The Parable Of The Rich Fool...And Me

By Carolyn Shields

You know when you come across a scripture passage and it’s a total sucker punch to the gut? Super uncomfortable and a “Gosh, that’s what I needed to hear” moment? Well, welcome to this Sunday’s Gospel. Luke 12:13-21 is on the parable of the rich fool, and in it we hear Jesus talking about a man whose land produces an abundant harvest. So abundant, in fact, that the man has to build several new barns to store it all and decides that to celebrate, he’s going to “relax, eat, drink, and be merry” (LK 12:19).

I was nodding my head while reading that, thinking, “Yes! That’s what I would do too!”

Because he probably totally earned it! I bet he worked his behind off to get such a great harvest, even if the weather was perfect that season and other forces that were out of his control. I’m sure he still put in a ton of work to bear such great fruit.

But then God quips, “You fool! This very night your life is being demanded of you. And the things you have prepared, whose will they be? So it is with those who store up treasures for themselves but are not rich toward God.”

Cue the sucker punch.

For the past few years, I’ve been thinking “Maybe if I was more financially stable, xyz,” or “Maybe I would have way more peace of mind if I knew I would be able to pay my bills,” etc. Money has been a huge stresser since I moved out. It is for a lot of us. I’ve been working so HARD to be able to get financially sound, so I read this and think, “Gosh, it must be so incredible to be financially set for not just this month but for years to come. Imagine knowing you will be able to pay your bills not just this month but for a long while!”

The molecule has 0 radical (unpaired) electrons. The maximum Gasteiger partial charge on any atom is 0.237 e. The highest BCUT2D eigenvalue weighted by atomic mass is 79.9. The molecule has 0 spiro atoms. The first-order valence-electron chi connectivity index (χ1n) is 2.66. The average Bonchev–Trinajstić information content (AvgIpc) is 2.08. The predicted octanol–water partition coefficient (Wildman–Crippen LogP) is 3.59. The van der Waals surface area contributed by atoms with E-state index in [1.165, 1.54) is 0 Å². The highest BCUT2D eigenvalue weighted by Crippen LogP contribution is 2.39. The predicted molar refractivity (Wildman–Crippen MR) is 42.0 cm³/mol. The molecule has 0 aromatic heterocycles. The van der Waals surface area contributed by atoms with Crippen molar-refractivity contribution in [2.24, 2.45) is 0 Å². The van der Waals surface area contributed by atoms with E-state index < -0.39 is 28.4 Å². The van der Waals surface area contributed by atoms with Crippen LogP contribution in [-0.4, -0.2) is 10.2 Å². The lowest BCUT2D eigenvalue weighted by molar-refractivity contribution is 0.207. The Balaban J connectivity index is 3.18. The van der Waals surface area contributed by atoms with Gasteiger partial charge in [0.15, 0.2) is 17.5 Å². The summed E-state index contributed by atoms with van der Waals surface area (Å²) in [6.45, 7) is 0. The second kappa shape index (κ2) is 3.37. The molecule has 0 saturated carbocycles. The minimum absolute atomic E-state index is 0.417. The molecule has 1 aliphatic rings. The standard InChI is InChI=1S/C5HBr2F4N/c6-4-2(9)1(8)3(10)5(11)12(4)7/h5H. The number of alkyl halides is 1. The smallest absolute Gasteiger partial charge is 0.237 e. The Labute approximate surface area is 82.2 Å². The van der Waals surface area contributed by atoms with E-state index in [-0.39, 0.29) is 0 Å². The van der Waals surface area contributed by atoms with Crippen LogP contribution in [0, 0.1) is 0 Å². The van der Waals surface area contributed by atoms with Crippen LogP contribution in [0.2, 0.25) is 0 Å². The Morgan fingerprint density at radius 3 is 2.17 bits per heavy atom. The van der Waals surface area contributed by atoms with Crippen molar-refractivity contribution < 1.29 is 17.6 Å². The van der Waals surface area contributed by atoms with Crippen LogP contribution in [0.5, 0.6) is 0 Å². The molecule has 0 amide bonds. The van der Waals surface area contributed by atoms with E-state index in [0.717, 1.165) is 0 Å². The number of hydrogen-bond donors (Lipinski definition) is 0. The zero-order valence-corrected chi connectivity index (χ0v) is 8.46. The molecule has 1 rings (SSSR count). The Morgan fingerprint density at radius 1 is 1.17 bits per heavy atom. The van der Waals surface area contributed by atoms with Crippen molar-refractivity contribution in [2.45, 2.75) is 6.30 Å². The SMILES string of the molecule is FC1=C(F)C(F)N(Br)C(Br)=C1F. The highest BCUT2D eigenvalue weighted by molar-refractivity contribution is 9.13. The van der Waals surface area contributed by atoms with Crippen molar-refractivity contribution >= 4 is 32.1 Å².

But the thing is…God doesn’t work like that. Remember last Sunday’s Gospel on that whole “Daily Bread” thing? Yeah…we don’t pray “Give us this day, our decade feast.” We are called to turn again and again and again to God, and if we are financially set for the next decade, or have enough friends to fill multiple barns and won’t think about loneliness for a few years, or whatever it is, wouldn’t we struggle with turning to God in our daily needs?

The best way to illustrate this aside from the daily bread symbolism is through the Good Shepherd. Psalm 23 reads, “He makes me lie down in green pastures…” The truth is, there were no green pastures in Israel at that time--not in the way we think of rolling, grassy, lush fields. There were only small patches of grass in the Judean wilderness, barely visible except late in the day when the setting sun caused them to reflect light. The shepherd's job was to lead his sheep to these life-giving spots so that they would be given exactly what they needed for that day. No more. This kept them in a constant state of trusting. In a constant state of reliance.

The Good Shepherd makes sure to provide what we need, how much we need, and when we need it.

That’s not to say overtime we won’t accumulate a barn’s worth of harvest or whatever. I’m sure that if I keep working hard, trusting that God will take care of me and continue to daily provide for me, that day by day I will build up that financial cushion that is so important when I have a family. But the key thing here is to not fixate so much on it. To stop giving tomorrow more due than what I’m given today. And to keep practicing this sense of total reliance and trust in my God.